Philip Kobylarz: “The Temp”

The Temp

_____She was a professional run away-er. Everything she originally signed up for, she ended up abandoning, then wanting to return to, but was somehow unable to, thus, her past was a distant memory and little proof was kept, in the form of photos back when we had those printed, or letters, back when we wrote those, or documents proving that she was there at this certain time, back when we used to keep such things in boxes in our closets.

_____At first it was the convent, and to think that someone would ever, could ever, sign up for what her father called “the military” and actually walk into buildings where magical ghosts danced and people believed that you had power over them because you could talk to the ghosts is enough to blow or severely warp, any mind, however strong or normal it might be.

_____Cut to the island of Haiti and signing up to do medical work for the severely poor and being so scared about what she had gotten into that she walked into town and bought bottles of wine and hid them in her communal room to whenever the time was ripe she could drink them alone, not even in the company of others, not even going out to share the stress and tension of life abroad but to wallow in an escape deeper into the darkness that led her so far from the home she despised (a brick house in a village) and led her so far away into the unknown that she could no longer bear, so it became time to run away again.

_____Onto America where English lessons were paid for, a Visa won by lottery, a life moving from city to city to city in search of a place to fit in, in search of a way to pass the tests, a series of horrible, low paying jobs, a series of anonymous apartments, a series of an endless series of series.

_____And then that too needed to be escaped from, the midwest where she came to from the island because that’s where northern Europeans go when they don’t know any better. Off now to the coast where there was a promise of a free nursing program, as that is what she had been in the convent, never one day earning a penny for herself, not one day having a voice, not one day able to be herself, and the plan was now to bloom into the lovely flower she could be.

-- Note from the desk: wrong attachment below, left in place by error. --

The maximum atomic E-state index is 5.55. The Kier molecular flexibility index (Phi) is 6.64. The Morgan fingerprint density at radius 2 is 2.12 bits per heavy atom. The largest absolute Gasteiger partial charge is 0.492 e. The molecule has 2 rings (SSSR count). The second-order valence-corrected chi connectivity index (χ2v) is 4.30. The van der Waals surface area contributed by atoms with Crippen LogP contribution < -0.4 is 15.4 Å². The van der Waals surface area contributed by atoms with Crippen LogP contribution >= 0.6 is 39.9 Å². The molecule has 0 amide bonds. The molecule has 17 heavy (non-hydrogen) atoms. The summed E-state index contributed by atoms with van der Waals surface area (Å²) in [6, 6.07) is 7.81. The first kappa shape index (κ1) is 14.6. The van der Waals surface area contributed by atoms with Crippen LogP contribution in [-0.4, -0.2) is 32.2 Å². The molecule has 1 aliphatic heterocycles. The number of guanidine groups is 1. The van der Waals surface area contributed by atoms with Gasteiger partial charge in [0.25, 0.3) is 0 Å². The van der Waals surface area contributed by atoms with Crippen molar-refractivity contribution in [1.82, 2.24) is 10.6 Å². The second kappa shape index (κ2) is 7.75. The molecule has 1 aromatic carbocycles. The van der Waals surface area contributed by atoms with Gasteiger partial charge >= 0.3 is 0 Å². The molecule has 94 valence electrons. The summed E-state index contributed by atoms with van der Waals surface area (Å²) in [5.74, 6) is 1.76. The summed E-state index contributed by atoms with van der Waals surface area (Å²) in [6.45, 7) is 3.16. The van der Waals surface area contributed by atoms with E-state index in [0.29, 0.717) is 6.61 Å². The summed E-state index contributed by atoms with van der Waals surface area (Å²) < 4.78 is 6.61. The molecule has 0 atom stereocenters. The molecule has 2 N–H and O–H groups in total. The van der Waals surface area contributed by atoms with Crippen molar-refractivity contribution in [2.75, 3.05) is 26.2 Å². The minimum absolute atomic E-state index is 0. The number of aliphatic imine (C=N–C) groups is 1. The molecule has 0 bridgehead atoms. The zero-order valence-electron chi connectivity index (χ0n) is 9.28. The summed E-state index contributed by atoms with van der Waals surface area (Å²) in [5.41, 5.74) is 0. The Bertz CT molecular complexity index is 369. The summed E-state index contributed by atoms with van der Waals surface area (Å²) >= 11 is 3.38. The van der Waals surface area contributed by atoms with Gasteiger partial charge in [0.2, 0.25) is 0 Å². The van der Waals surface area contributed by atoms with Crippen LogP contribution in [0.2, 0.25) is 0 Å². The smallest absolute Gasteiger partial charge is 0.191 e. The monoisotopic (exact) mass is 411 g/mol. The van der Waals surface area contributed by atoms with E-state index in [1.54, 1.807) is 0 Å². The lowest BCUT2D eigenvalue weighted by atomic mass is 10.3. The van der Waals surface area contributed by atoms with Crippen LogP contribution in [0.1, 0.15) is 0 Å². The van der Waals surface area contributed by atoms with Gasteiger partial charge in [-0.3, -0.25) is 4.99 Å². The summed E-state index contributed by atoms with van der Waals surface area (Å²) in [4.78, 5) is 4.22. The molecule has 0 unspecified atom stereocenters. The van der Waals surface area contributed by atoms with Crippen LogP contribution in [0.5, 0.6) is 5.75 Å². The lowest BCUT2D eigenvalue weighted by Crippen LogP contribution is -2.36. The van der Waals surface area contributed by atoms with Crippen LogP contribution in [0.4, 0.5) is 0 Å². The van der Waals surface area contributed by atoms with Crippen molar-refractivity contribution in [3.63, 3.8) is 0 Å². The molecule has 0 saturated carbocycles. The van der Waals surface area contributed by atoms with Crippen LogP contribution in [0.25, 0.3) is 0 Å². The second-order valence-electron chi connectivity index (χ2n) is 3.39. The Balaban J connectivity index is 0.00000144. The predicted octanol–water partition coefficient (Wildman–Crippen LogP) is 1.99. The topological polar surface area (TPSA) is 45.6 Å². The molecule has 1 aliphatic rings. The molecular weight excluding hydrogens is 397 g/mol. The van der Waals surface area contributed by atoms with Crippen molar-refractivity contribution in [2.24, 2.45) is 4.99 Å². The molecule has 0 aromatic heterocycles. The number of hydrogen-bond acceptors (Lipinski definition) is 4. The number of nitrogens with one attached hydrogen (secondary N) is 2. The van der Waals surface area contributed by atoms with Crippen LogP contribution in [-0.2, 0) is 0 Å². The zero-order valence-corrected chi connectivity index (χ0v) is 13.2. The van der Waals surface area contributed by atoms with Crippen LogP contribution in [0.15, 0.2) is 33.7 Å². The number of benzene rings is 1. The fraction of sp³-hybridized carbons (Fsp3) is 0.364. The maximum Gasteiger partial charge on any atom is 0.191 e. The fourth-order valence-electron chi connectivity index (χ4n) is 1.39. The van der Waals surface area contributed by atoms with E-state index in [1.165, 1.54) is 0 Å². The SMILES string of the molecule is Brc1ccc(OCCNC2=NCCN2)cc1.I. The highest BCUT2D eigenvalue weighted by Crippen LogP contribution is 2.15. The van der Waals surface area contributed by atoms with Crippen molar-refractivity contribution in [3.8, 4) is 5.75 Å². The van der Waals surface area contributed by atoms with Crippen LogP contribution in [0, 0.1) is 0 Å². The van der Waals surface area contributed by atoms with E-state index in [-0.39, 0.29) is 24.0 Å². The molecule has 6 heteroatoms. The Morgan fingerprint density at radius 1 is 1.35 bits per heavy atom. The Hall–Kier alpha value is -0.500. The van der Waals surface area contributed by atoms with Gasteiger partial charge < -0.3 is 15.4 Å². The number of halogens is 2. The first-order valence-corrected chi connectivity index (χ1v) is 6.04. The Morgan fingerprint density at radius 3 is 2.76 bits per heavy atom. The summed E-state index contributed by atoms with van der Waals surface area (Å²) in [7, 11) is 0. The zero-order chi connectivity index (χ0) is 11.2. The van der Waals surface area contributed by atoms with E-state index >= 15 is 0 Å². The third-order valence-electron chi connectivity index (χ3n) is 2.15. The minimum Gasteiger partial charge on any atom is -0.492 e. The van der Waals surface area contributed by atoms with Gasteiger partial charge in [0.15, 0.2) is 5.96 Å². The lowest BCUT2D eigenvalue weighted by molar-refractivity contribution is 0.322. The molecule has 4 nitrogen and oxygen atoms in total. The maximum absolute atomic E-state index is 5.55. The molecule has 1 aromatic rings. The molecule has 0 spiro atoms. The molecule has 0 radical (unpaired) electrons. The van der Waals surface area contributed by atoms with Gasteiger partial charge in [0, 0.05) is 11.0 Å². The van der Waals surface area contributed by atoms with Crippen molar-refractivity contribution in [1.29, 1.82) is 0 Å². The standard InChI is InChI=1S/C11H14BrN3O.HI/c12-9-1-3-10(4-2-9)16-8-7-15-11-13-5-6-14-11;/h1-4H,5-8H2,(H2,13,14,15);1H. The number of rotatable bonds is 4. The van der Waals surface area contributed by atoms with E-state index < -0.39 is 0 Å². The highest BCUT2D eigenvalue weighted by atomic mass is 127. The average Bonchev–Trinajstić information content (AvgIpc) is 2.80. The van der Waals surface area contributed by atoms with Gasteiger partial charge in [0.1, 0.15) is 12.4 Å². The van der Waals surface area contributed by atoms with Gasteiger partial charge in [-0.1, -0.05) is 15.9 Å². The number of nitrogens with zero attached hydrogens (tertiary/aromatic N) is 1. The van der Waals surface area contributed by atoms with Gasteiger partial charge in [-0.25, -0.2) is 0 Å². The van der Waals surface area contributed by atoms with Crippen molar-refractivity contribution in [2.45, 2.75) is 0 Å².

_____But it continued to be the same. Same bad living situations and now because rents were high, with people she barely knew. Jobs that always changed and left her wondering who would be next. Dates with men that would never even lead to anything except time not spent alone but in her mind, always time wasted, and a life of always wondering where she had gone wrong, what was wrong with her, and what the secret was to a happiness that if she even had for a moment she would invariably run away from, half-laughing, half crying.

 

Philip Kobylarz‘s work has appeared in Paris Review, Epoch, Poetry, and Best American Poetry. His published books are ruesNow Leaving Nowheresville, A Miscellany of Diverse Things, All Roads Lead from Massilia, and Kanji Amerikana.

 

 

Geoffrey Miller: “a Typhoon in April”

a Typhoon in April

The scent of a foreigner’s potpourri decorates the young dolls whose excessively tattoo shoes mark them as impossible housewives. These grateful and guilty onyx tinted officers of excess melt inside a conclusion of access to modern prescriptions and jealousies.

_____Their hostess, Yui, suspects the compulsory motives of beauty, lust and job – scabs from lost letters now burrowed epidermal deep by half-eaten loves. “Everybody is a mistake, a victim, a ghost but with us girls a suspect is underground.”

_____Warm tea melts the bias patterned dream of a Sunday in Yokohama, “No, it won’t stop, inconsistencies, after-parties, vacations.”

_____Relaxed and excessive, Miyumi’s dangerous tears collapse a second wall and the whole peeks at rope persuasions and disproportionate motives of struggle and compulsive trust in a remodelled kitchen house.

_____Yui’s clothes scream future but are jaundiced by art, “Quit watching and arrange a mistake.”

_____Miyumi mulls access to a horrible act, a goblin of a storm that lashes to rip, to lacerate and to expel the second suspect in her house.

_____Somebody gratefully lassos her fancy, “No one loves the job of an immigrant harp.”

 

By early morning Geoffrey Miller is a writer of flash and science fiction, some of which has appeared in Crack the Spine, Midway Journal, and the Ilanot Review. By night he is the editor of NUNUM and a very slow jogger.